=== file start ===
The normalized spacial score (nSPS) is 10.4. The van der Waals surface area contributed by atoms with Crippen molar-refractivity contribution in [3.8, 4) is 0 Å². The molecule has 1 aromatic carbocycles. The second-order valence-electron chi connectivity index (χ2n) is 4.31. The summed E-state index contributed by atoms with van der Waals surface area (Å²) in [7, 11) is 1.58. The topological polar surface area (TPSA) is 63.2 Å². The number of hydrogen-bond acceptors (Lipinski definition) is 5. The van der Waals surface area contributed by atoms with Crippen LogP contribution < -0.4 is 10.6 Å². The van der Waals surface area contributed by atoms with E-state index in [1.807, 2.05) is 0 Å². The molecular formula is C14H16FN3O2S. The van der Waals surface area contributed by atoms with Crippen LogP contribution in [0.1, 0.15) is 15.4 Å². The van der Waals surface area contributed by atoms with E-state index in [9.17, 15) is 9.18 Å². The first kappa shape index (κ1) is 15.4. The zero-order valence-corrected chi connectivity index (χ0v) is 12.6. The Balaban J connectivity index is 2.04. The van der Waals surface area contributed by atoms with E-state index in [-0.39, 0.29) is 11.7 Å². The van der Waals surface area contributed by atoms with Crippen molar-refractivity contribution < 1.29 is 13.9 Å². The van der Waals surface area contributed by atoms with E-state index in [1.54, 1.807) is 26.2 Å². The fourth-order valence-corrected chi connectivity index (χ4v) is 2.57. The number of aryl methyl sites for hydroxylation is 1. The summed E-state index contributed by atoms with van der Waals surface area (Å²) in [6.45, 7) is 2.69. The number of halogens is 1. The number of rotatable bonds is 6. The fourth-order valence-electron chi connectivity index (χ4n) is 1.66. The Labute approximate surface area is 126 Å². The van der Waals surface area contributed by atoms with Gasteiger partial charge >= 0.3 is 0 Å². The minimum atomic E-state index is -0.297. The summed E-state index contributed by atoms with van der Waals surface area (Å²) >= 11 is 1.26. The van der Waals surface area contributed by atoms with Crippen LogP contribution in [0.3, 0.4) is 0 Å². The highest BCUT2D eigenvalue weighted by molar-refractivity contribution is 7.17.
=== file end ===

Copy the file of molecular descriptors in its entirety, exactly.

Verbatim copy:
The normalized spacial score (nSPS) is 10.4. The van der Waals surface area contributed by atoms with Crippen molar-refractivity contribution in [3.8, 4) is 0 Å². The molecule has 1 aromatic carbocycles. The second-order valence-electron chi connectivity index (χ2n) is 4.31. The summed E-state index contributed by atoms with van der Waals surface area (Å²) in [7, 11) is 1.58. The topological polar surface area (TPSA) is 63.2 Å². The number of hydrogen-bond acceptors (Lipinski definition) is 5. The van der Waals surface area contributed by atoms with Crippen LogP contribution < -0.4 is 10.6 Å². The van der Waals surface area contributed by atoms with E-state index in [1.807, 2.05) is 0 Å². The molecular formula is C14H16FN3O2S. The van der Waals surface area contributed by atoms with Crippen LogP contribution in [0.1, 0.15) is 15.4 Å². The van der Waals surface area contributed by atoms with E-state index in [9.17, 15) is 9.18 Å². The first kappa shape index (κ1) is 15.4. The zero-order valence-corrected chi connectivity index (χ0v) is 12.6. The Balaban J connectivity index is 2.04. The van der Waals surface area contributed by atoms with E-state index in [-0.39, 0.29) is 11.7 Å². The van der Waals surface area contributed by atoms with Crippen molar-refractivity contribution < 1.29 is 13.9 Å². The van der Waals surface area contributed by atoms with E-state index in [1.54, 1.807) is 26.2 Å². The fourth-order valence-corrected chi connectivity index (χ4v) is 2.57. The number of aryl methyl sites for hydroxylation is 1. The summed E-state index contributed by atoms with van der Waals surface area (Å²) in [6.45, 7) is 2.69. The number of halogens is 1. The number of rotatable bonds is 6. The fourth-order valence-electron chi connectivity index (χ4n) is 1.66. The Labute approximate surface area is 126 Å². The van der Waals surface area contributed by atoms with Gasteiger partial charge >= 0.3 is 0 Å². The minimum atomic E-state index is -0.297. The summed E-state index contributed by atoms with van der Waals surface area (Å²) >= 11 is 1.26. The van der Waals surface area contributed by atoms with Crippen LogP contribution in [0.3, 0.4) is 0 Å². The highest BCUT2D eigenvalue weighted by molar-refractivity contribution is 7.17.